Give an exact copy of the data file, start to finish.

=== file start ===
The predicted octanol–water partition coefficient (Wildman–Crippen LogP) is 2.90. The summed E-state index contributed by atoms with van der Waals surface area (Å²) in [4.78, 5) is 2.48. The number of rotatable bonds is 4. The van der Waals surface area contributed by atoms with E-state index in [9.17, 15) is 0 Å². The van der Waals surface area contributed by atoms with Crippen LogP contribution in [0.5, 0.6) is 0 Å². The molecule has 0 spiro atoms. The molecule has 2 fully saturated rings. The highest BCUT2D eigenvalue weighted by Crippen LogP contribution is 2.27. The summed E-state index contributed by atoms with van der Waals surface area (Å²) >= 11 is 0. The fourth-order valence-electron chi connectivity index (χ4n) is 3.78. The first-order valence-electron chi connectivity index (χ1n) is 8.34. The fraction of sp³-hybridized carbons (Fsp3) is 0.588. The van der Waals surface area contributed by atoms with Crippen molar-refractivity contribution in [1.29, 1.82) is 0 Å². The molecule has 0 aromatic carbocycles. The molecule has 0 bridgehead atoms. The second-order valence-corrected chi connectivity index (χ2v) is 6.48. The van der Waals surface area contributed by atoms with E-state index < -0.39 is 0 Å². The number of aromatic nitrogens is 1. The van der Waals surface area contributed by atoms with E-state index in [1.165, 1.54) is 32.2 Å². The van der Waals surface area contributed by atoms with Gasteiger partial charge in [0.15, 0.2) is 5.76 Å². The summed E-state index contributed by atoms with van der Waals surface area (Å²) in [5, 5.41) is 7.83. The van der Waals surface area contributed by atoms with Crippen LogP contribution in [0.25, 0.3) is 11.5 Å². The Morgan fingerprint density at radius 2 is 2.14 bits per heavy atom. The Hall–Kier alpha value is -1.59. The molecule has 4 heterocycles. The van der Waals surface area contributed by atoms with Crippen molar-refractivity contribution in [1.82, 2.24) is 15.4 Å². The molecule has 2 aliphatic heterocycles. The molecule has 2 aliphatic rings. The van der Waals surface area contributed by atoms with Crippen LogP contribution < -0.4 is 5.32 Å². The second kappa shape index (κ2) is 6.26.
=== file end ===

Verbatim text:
The predicted octanol–water partition coefficient (Wildman–Crippen LogP) is 2.90. The summed E-state index contributed by atoms with van der Waals surface area (Å²) in [4.78, 5) is 2.48. The number of rotatable bonds is 4. The van der Waals surface area contributed by atoms with E-state index in [9.17, 15) is 0 Å². The van der Waals surface area contributed by atoms with Crippen LogP contribution in [0.5, 0.6) is 0 Å². The molecule has 0 spiro atoms. The molecule has 2 fully saturated rings. The highest BCUT2D eigenvalue weighted by Crippen LogP contribution is 2.27. The summed E-state index contributed by atoms with van der Waals surface area (Å²) >= 11 is 0. The fourth-order valence-electron chi connectivity index (χ4n) is 3.78. The first-order valence-electron chi connectivity index (χ1n) is 8.34. The fraction of sp³-hybridized carbons (Fsp3) is 0.588. The van der Waals surface area contributed by atoms with Crippen molar-refractivity contribution in [1.29, 1.82) is 0 Å². The molecule has 0 aromatic carbocycles. The molecule has 0 bridgehead atoms. The second-order valence-corrected chi connectivity index (χ2v) is 6.48. The van der Waals surface area contributed by atoms with E-state index < -0.39 is 0 Å². The number of aromatic nitrogens is 1. The van der Waals surface area contributed by atoms with E-state index in [1.165, 1.54) is 32.2 Å². The van der Waals surface area contributed by atoms with Gasteiger partial charge in [0.15, 0.2) is 5.76 Å². The summed E-state index contributed by atoms with van der Waals surface area (Å²) in [5, 5.41) is 7.83. The van der Waals surface area contributed by atoms with Crippen LogP contribution in [0.25, 0.3) is 11.5 Å². The Morgan fingerprint density at radius 2 is 2.14 bits per heavy atom. The Hall–Kier alpha value is -1.59. The molecule has 4 heterocycles. The van der Waals surface area contributed by atoms with Crippen molar-refractivity contribution in [1.82, 2.24) is 15.4 Å². The molecule has 2 aliphatic heterocycles. The molecule has 2 aliphatic rings. The van der Waals surface area contributed by atoms with Crippen LogP contribution < -0.4 is 5.32 Å². The second kappa shape index (κ2) is 6.26.